Mary Banda runs a small restaurant in Kamwala market, one of Lusaka’s oldest markets. She uses the proceeds from her business to feed her children and pay their school fees. Before she learned that financial services could make the way she did business easier, her profits were low. But now, her monthly profits have increased by 50 percent, both because she banks her money and because she uses mobile money transfer services.
Mary Banda is a living proof that financial inclusion has positive effects on alleviating an individual’s poverty, as well as a wider impact on private sector development and financial sector stability overall. Almost 40 percent of Zambia’s adult population are formally financially included, or over 3.5 million people. This is according to the FinScope Zambia 2015 survey, which says the levels of formal financial inclusion have gradually increased in Zambia—from 23 percent of Zambian adults in 2009, to 38 percent in 2015.
This is due to more financial access point coverage and concerted government efforts to create an environment conducive to greater inclusion. Women are still more financially excluded, though, with only 2 out of 5 having access to formal financial services.
Mary is among the 2 out of 5.
She owns a bank account and uses mobile services, such as Zoona, to send money to her child, who is studying at university. “Women must not fear banks,” she said. “It is very important to save money because the informal sector where we operate has no social security.”
“Financial services must bring their services closer by opening banking kiosks,” she added. “Many women in markets are discouraged from saving in banks, because it is time consuming and they cannot leave their businesses unattended for a long time.”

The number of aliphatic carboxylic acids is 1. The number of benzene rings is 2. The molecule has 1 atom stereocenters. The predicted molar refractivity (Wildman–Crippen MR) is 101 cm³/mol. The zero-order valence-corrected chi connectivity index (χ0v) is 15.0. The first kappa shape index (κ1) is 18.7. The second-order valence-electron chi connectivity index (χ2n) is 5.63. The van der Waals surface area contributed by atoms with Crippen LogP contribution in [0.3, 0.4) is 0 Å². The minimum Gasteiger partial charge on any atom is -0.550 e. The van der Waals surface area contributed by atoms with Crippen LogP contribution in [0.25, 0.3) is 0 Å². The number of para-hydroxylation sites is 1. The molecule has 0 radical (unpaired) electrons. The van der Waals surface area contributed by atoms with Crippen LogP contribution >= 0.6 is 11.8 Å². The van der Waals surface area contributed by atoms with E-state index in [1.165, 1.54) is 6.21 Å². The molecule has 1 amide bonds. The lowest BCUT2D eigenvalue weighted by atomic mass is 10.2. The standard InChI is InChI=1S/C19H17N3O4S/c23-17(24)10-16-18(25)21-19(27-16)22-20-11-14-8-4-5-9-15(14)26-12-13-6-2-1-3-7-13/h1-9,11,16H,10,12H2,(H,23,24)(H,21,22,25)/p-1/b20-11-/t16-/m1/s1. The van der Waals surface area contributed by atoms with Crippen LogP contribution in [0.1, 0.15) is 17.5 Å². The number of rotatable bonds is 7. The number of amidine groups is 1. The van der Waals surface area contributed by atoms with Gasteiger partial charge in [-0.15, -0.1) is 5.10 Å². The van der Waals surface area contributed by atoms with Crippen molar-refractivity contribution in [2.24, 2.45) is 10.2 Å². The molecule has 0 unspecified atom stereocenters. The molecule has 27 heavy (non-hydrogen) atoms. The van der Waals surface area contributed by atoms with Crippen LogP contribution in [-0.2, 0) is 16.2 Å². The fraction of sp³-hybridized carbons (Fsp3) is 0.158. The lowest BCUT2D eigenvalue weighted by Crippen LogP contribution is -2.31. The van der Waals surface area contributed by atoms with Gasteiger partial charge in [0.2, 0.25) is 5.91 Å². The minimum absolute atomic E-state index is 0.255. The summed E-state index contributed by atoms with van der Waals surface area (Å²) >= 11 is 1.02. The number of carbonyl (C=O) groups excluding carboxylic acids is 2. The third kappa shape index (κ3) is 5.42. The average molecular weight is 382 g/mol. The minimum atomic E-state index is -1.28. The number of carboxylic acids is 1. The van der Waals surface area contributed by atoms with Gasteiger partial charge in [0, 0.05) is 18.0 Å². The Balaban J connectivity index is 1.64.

World Bank support
The World Bank is helping the Zambian government to advance financial inclusion through the Financial Inclusion Support Framework Country Support Program(FISF-CSP). “The Bank’s support will contribute to increasing the usage, access, and quality of financial services for individuals and enterprises,” said Ina Ruthenberg, World Bank Country Manager for Zambia.
This support from FISF-CSP involves: the development of the National Financial Inclusion Strategy and its early implementation; the development of financial infrastructure; the strengthening of financial consumer protection and financial capability; and the promotion of diversified financial services.
And now Zambia has joined more than 30 countries to launch strategies for financial inclusion.
On November 8, 2017, the Government of Zambia disseminated three documents—the Strategy (referred to above), the Financial Sector Development Policy, and Financial Capability Survey Report. All three documents are the product of extensive consultations with members of the public sector, private sector, civil society organizations, and academia.
“Enhancing the financial sector will enable all Zambians to reap the full benefit of financial inclusion,” said Zambia’s Finance Minister, Felix Mutati. He said these improvements included helping individuals find the right savings, credit, payment, insurance, and investment services to plan and manage their risks, and helping firms access affordable financing to facilitate innovation, growth, and employment.
“The strategy will provide a detailed roadmap and concrete actions to build an inclusive and competitive financial sector in Zambia”, said Uzma Khalil, the Bank’s Country Senior Financial Sector Specialist. “Successful implementation of the strategy requires strong commitment and concerted efforts from all stakeholders—the government, private sector, civil society and the academia.”
By 2022, the financial inclusion strategy aims to meet its targets, such as an increase in Zambia’s overall financial inclusion rates—from 59 percent now to 80 percent in 2022 (this includes formal and informal financial services)—and an increase in formal financial inclusion from the current 38 percent to 70 percent.
It is also aiming for improving people’s physical access to high-quality financial services—such as bank branches, agents, and ATMs—so the number of financial access points per 10,000 adults increases from about 7 to 10.